As shown in Table 2, a minority of patients displayed irregular pit pattern with HRE-CE and HRE-NBI. The proportion of patients with large and somewhat irregular pits (grade 2) was higher with HRE-CE than with HRE-NBI. Regarding vascular pattern, most patients showed a normal vascular pattern with HRE-NBI. Globally, there were no differences in the Nishio classification determined by HRE-CE or HRE-NBI between relapsers and nonrelapsers, and vascular pattern assessed by HRE-NBI was not significantly associated with relapse. Interobserver agreement for the endoscopic features was mild (Kappa = 0.3).
Regarding histology, 57 of 64 patients (82% of relapsers and 92% of nonrelapsers) showed Matts grade 3 cellular infiltration in basal rectal biopsies. Results for the Riley classification are shown in Table 3. Overall, baseline histology features were not different between relapsers and nonrelapsers. Basal plasmacytosis was found in 38 (59%) patients but only 7 of these (18%) relapsed, whereas 10 of the 24 (38%) patients without basal plasmacytosis relapsed, so basal plasmacytosis did not appear as a predictor of relapse (P = 0.07). Finally, presence of eosinophils in rectal mucosa was observed in 32 (50%) patients but only 9 (28%) of these relapsed, similarly to the group without eosinophils where 8 of the 32 (25%) relapsed (P = 0.78). Presence of an eosinophil infiltrate was significantly associated with the presence of chronic inflammatory activity (P = 0.03).
Baseline serum and fecal biomarkers in relapsers and nonrelapsers over the 1 year follow-up are shown in Table 4. Among serum biomarkers, only platelet count was significantly associated with relapse at 1 year (P = 0.04) with low specificity (0.7) and sensitivity (0.65). Baseline FC levels were numerically higher in relapsers than in nonrelapsers, although differences were not significant (200 [20–329] µg/g versus 75 [53–191] µg/g, respectively; P = 0.75). However, the proportion of patients who relapsed was significantly higher in the group of patients with FC ≥250 µg/g (7/14 [50%]) compared with patients with FC <250 µg/g (10/49 [20%]), odds ratio = 3.9 (95% confidence interval [CI]: 1.1–13.7). The overall accuracy of this cutoff was 0.73, with a sensitivity, specificity, and negative predictive value of 0.41, 0.85, and 0.80, respectively. When a cutoff level of 100 µg/g was chosen, sensitivity was 0.5 and specificity was 0.7. Using a cutoff level of 150 µg/g, similar results were obtained.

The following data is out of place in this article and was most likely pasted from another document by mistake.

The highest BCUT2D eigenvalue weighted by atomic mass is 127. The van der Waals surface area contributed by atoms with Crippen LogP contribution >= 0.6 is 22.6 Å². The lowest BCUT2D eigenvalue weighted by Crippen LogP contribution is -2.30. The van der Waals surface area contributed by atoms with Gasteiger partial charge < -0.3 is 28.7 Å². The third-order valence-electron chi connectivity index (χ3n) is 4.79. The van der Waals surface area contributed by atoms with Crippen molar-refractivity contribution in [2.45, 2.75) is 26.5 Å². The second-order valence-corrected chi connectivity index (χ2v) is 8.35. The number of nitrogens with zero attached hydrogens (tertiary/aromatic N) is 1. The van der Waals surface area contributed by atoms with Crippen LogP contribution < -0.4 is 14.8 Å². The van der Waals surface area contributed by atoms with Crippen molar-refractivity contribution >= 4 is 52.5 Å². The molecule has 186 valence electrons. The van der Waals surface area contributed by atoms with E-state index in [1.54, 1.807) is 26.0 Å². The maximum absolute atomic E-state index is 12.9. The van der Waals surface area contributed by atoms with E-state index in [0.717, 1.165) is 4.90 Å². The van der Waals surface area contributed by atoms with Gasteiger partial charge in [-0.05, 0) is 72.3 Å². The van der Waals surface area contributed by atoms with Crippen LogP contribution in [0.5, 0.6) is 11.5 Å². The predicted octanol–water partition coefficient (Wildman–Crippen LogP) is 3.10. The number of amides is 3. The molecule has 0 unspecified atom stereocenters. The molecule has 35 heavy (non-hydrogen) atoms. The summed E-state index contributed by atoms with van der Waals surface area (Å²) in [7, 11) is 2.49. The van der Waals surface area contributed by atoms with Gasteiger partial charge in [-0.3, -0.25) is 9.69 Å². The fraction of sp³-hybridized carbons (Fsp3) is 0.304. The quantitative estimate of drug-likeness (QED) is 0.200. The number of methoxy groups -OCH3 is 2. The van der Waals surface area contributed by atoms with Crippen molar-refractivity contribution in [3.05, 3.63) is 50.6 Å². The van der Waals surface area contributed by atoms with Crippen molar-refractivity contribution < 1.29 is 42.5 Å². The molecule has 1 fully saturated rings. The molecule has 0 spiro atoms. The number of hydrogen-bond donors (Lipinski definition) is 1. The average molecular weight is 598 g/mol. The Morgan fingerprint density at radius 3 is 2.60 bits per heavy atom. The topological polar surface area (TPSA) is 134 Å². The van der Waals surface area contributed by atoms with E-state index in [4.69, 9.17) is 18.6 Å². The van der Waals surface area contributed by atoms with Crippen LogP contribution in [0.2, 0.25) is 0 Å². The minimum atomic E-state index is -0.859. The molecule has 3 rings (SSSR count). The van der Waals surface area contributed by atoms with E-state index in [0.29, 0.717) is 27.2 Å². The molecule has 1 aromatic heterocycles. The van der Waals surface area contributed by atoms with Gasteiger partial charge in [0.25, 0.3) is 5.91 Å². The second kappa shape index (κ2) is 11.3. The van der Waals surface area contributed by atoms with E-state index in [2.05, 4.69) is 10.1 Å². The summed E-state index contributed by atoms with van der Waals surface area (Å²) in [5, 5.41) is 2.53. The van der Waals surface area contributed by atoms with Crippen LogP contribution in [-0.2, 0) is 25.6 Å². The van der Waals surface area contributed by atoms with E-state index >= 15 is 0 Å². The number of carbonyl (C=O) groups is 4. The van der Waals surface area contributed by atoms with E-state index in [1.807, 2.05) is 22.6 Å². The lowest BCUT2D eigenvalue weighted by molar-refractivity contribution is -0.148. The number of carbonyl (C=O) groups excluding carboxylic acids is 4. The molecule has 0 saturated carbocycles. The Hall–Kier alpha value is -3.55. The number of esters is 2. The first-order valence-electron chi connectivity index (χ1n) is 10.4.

When occurrence of relapse over the 3 months after each calprotectin measurement was assessed, FC levels were significantly higher in relapsers than in nonrelapsers (204 µg/g [44–486] versus 65 µg/g [40–123]; P = 0.02). A cutoff level of 100 µg/g (odds ratio = 2.2 [95% CI: 1.1–4.5]) or 250 µg/g (odds ratio = 4.5 [95% CI: 2.1–9.5]) significantly predicted relapse. Global accuracy, sensitivity, specificity, and negative predictive values were 0.64, 0.53, 0.67, and 0.88 respectively, for a cutoff 100 µg/g and 0.78, 0.45, 0.85, and 0.88 for a cutoff 250 µg/g.